Imperial Japanese scientists based in Taiwan, with specific attention here on  entomologists, increasingly saw Taiwan as the core of their field and not a colonial outpost.  Their hundreds of articles discovering thousands of insects, and sometimes assessing  their zoogeographical significance, centered their findings within the Japanese empire, often  juxtaposed with other peripheral zones such as the metropole or other quasi-colonies on the continent or elsewhere. Although the enterprise maintained its colonial intent, in the sense that the benefits were for themselves and the Japanese empire, the sentiment changed over time. The deaths, damages, and sufferings these colonizers inflicted upon the older residents of Taiwan, particularly the Indigenous peoples, as well as the environment in which they lived, was substantial and must not be excused. In fact, the Japanese scientists were often merely translating into their own framework the knowledge already possessed by the Indigenous and Taiwanese peoples, exemplifying the colonial nature of their undertakings. Colonial sciences were rarely creations of the colonizers alone.

Yet, in Taiwanese entomology’s relationship with that of the metropole, the island  became, if not  the center, one of its centers. Those residing outside Taiwan often agreed to this perspective for natural history as a whole and not limited to entomology. When scientists based in Taiwan founded in 1910 what was to become the island’s foremost natural history organization, its membership was largely those residing in Taiwan. By the late 1930s, the  number of members outside Taiwan exceeded those registered on the island, and this pattern  continued until the early 1940s, when reporting of such matters ceased. Taipei Imperial  University (also known as “Taidai”), established in 1928, had by then become known as the leading site for entomological research, boasting state-of-the-art facilities including vast specimen and literature collections unparalleled in the metropole, with funding to turn those in the metropole green with  envy.

Professors at Taidai were known throughout the empire and the world, with specimen  samples routinely being sent to them for analyses, similar to how to turn of the century Japanese and other scientists sent their catches to the renowned Stanford University ichthyologist David  Starr Jordan. Their recognition was such that by the 1930s one of Taidai’s professors, Shiraki  Tokuichi, sat  on the board of the International Entomological Congress. In 1934, Taipei hosted the commemorative tenth annual meeting for the Japan Association for Advancement of Science, the foremost natural science research promotion organization in Japan. The meeting gathered accomplished and high-profile scientists  from throughout the empire, including zoologist Ishikawa Chiyomatsu, who passed away in Taipei during his visit.  Taipei was the first city outside the metropole, legally defined, to host an Association meeting, following eight large metropolitan cities and preceding such cities as Kanazawa and Okayama. Taiwan-based scholars had invited the doyen of zoology to enhance the island’s scientific reputation further.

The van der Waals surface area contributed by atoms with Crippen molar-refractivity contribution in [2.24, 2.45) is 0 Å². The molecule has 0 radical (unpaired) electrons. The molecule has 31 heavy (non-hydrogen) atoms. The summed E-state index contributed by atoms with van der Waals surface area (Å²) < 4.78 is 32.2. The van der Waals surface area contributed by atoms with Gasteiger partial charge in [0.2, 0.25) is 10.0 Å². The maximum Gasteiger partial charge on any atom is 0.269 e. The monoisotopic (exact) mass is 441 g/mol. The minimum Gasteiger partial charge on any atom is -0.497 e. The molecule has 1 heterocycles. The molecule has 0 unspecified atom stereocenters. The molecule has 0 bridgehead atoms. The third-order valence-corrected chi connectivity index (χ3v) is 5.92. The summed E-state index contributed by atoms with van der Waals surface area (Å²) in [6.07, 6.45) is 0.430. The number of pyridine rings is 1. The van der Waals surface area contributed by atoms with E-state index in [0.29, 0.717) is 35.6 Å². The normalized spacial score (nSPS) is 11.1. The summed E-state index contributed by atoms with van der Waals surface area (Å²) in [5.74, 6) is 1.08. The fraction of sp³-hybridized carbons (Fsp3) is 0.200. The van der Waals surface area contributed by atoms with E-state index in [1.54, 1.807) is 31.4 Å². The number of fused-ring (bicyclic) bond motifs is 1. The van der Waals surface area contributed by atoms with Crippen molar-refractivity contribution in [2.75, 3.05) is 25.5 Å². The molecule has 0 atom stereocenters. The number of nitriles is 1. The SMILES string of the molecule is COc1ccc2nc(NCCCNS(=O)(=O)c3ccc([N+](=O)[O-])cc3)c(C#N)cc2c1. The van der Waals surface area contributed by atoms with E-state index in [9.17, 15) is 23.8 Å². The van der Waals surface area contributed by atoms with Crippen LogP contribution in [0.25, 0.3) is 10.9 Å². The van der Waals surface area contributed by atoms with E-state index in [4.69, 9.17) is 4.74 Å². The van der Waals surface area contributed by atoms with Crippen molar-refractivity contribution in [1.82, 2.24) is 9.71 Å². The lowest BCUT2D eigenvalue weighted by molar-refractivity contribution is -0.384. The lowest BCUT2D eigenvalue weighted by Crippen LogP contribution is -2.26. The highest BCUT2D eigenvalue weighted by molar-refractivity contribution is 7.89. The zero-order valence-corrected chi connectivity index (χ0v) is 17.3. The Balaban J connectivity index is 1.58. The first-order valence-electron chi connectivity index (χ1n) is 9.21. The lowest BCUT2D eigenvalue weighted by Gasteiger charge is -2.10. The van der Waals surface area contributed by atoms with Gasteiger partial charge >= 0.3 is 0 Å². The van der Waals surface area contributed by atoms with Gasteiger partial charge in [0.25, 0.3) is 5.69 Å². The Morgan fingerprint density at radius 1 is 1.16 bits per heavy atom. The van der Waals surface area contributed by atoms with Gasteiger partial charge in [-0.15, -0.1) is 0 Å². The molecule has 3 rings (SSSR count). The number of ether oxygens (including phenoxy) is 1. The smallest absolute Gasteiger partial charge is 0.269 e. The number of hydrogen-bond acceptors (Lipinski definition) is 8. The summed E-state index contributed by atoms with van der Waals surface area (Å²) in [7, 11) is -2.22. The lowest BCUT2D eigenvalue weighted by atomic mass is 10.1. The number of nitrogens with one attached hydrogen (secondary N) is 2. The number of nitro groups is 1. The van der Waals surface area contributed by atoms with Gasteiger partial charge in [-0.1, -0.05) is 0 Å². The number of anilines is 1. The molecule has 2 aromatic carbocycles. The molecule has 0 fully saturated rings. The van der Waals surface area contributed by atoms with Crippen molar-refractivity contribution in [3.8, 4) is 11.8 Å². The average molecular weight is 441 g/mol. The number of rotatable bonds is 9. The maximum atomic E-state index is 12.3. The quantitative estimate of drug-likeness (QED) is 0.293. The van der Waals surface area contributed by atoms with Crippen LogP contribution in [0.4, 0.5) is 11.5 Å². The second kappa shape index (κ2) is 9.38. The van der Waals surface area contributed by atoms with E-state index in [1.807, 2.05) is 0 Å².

Entomologists such as Shiraki and Sonan Jinpaku arrived in Taiwan as young scholars and  for four decades, only leaving after the Japanese defeated the island.  Chu Yau-I, a  Taiwanese historian of science and  renowned entomologist, wrote that the Japanese exploited Taiwanese nature to their benefit as much as the Nationalists did after 1949.  Despite their colonization of the country, the Japanese did bring some benefits to the Taiwanese. The difference between the two, he continued, was that the Japanese scientists were in Taiwan both in body and soul; the Nationalists were physically in Taiwan but their hearts were on the continent. Chu was born in Tainan, earned his doctorate at postwar Kyūshū University, and was a professor at National Taiwan University. His mixed assessment of the Japanese as well as his large political critique of the KMT may have been a product of this background. The Imperial Japanese scientists’ cases, especially of those like Shiraki and Sonan, suggest that one’s heart often changed with extended physical presence on this island as they gradually made it their home. Individual temporalities vary, and how each researcher regards Taiwan as a home and a place of research differs . Few today would disagree with Chu, and agree that Imperial Japanese researchers in Taiwan were extractive and exploitative while practicing colonial science. Without denying this reality, how Imperial Japanese scholars saw their own undertakings, and the contradictions and subtleties within their thoughts and actions, must be explored further to understand the complexity of Japanese colonial Taiwan.

Be it for scholars of natural or human histories, and for those residing in Taiwan for four  decades or ten months, physical presence at research sites adds perspectives unmatched by study through literature alone. Being participant-observers, occupying a space closer to the research  target, albeit as different species in the case of natural historians and in different temporalities for  human historians, alters the relationship we have with the subjects we study. Since the era of New Imperialism, relationships between foreign  researchers residing in Taiwan and their host have shifted dramatically from   colonialism to that of reciprocal cultural and academic exchange. Yet, physical links remain invaluable and imperative to deepen understanding of a particular region and its human  and non-human inhabitants, past and present. We are fortunate to be able to build stronger relationships built on mutual benefit and free will, something that must not be taken for granted.

Managing Editor: Jackie Hardwick

Good pieces need to be seen.


Lisa Yoshikawa 吉川莉莎

Lisa Yoshikawa 吉川莉莎

Lisa Yoshikawa is Professor of History and Asian Studies at Hobart and William Smith Colleges, and currently a Visiting Researcher at Academia Sinica, Institute of Taiwan History. She studies Japanese empire’s knowledge production, science, and environment, and is working on two book projects: on historical zoo-mapping and coral research.